Masi Brothers Guide Creative Agency Torque Digital to 25th Anniversary

By Edward M. Bury, APR (aka The PRDude)

What’s stronger than one outstanding creative communications professional? Well, how about two?

That’s the case at Torque Digital, a Chicago-based integrated marketing agency that recently celebrated its 25th anniversary with a summertime-themed party at the company’s way-cool loft style offices in Chicago’s rapidly evolving West Loop Fulton Market neighborhood.

Torque was founded by brothers Eric Masi and Kevin Masi, creative guys steeped in the fine arts and balanced by strong business skills and dedication to their wide roster of clients.

This Q&A conversation, edited slightly, was conducted earlier this month. A short disclaimer: While managing marketing and communications for a Chicago-based association, I worked with the Torque team and was very pleased with the quality and caliber of the work produced, as well as the dedication of the account staff.

So, let’s get started.

Here are thoughts from Co-Founder and President Eric, and Co-Founder and CMO Kevin.

1. What was the impetus behind the formation of Torque?

Eric: Kevin and I went through the same fine arts training at the University of Illinois; we’ve been artists since we were toddlers. After we graduated, Kevin went into real estate and I ended up at an agency. But we are artists at heart. That was the catalyst. We are visual artists, marketing thinkers and designers. This compelled us to start an agency that embraced all three disciplines.

Kevin: Eric and I started Torque when we were young enough to still be casting about to decide what direction to take in life, in terms of profession and gainful pursuit. We were inspired by the vastness of the marketing and advertising world and the access to business in general. We were inspired by the chance to build our creative skills, critical thinking and craftsmanship. Knowing as little as we did back then, we were industrious and undaunted enough to plunge in and work diligently.

2. After 25 years, what is the most significant change in the marketing industry?  (Besides the rise of digital, of course.)

Torque Co-Founder and President Eric Masi

Eric: Digital is an easy thing to point to in terms of change in the marketplace. The outcome that is more interesting is the decentralization of small agencies, these micro agencies of two and three people. These firms are able to manage large accounts by putting together virtual teams. Another change that we’re seeing now: Digital and the web has democratized creative and facilitated a lot of services. You can buy a logo by posting a request and ask designers to bid on the project. You can hire a photographer anywhere in the world.  This is really changing delivery and capacity costs. And now, Google is digitizing its algorithm and programs, so you can almost remove the strategist.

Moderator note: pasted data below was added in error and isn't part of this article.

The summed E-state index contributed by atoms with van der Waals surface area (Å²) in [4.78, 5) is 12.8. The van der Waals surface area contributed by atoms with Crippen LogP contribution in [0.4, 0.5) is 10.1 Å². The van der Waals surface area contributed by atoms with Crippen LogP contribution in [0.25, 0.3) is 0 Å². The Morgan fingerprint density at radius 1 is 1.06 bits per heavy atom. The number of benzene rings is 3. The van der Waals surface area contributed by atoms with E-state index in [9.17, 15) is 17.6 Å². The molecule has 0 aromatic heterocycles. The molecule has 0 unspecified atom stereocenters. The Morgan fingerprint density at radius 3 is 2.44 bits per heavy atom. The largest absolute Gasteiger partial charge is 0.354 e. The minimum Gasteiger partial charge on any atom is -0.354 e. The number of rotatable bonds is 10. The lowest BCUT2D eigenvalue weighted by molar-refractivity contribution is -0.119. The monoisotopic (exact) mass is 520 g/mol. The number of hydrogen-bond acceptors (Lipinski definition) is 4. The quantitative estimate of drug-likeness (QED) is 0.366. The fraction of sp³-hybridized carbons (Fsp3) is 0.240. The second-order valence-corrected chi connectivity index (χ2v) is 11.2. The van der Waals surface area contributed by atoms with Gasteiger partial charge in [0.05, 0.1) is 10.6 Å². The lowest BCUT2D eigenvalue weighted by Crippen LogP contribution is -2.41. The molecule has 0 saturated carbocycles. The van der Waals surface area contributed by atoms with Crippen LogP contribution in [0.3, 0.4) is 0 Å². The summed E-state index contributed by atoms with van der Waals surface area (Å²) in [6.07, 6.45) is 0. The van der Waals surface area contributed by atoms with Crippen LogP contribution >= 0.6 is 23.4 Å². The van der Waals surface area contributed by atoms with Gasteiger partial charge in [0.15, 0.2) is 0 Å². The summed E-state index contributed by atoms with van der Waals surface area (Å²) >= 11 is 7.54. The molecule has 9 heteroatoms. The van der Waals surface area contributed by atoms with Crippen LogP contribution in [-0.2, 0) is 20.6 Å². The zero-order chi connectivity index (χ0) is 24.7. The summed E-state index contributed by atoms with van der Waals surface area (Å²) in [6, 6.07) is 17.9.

Kevin: So much has changed in the way we all live. We started the business on the basis of being able to buy a Macintosh computer and learn “desktop publishing” as a lightweight way to start a business in an otherwise more capital and material intensive industry. The biggest thing to change is the increase of complexity. You can see this in three big areas: 1) Mature business and product categories need to work much harder to compete and grow. This is both an opportunity as companies need more help and also a challenge as the problems also increase exponentially. 2) The second consequence of complexity is the opposite, in the form of an exploding niche marketplace. We are constantly taking a deep dive into some subtle, detailed business model that must be decoded for the world to understand. It’s often hard to tell if they are brilliant or wacky. 3) Lastly, complexity has driven us to diversify our offerings and to be constantly learning about new aspects of technology, marking channels and more. And of course hiring a wider array of people and skills to do the work. And with talent has come a steady rise in labor cost as well as honing of skills to manage and lead Millennials.

3. Torque has a specialty in real estate marketing. And, you’re located in the on-fire Fulton Market District. What strategies and tactics are real estate companies employing to remain competitive in today’s rapidly evolving market?